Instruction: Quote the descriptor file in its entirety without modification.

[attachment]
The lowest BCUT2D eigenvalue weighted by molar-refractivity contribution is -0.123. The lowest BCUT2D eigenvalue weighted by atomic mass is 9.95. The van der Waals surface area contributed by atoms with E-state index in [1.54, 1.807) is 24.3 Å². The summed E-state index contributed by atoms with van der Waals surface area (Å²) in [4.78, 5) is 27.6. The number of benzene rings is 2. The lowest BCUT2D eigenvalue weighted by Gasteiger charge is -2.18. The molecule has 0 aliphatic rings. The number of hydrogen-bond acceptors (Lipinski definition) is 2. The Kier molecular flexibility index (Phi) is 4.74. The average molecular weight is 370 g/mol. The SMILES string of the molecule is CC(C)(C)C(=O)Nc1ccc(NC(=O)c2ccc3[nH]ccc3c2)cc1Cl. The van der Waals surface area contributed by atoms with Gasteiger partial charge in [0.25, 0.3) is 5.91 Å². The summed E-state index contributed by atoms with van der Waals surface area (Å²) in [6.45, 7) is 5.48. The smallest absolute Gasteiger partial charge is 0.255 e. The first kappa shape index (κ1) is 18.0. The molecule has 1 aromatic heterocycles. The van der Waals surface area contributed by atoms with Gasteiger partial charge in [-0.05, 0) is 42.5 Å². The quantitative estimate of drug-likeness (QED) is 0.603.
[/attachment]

The lowest BCUT2D eigenvalue weighted by molar-refractivity contribution is -0.123. The lowest BCUT2D eigenvalue weighted by atomic mass is 9.95. The van der Waals surface area contributed by atoms with E-state index in [1.54, 1.807) is 24.3 Å². The summed E-state index contributed by atoms with van der Waals surface area (Å²) in [4.78, 5) is 27.6. The number of benzene rings is 2. The lowest BCUT2D eigenvalue weighted by Gasteiger charge is -2.18. The molecule has 0 aliphatic rings. The number of hydrogen-bond acceptors (Lipinski definition) is 2. The Kier molecular flexibility index (Phi) is 4.74. The average molecular weight is 370 g/mol. The SMILES string of the molecule is CC(C)(C)C(=O)Nc1ccc(NC(=O)c2ccc3[nH]ccc3c2)cc1Cl. The van der Waals surface area contributed by atoms with Gasteiger partial charge in [0.25, 0.3) is 5.91 Å². The summed E-state index contributed by atoms with van der Waals surface area (Å²) in [6.45, 7) is 5.48. The smallest absolute Gasteiger partial charge is 0.255 e. The first kappa shape index (κ1) is 18.0. The molecule has 1 aromatic heterocycles. The van der Waals surface area contributed by atoms with Gasteiger partial charge in [-0.05, 0) is 42.5 Å². The quantitative estimate of drug-likeness (QED) is 0.603.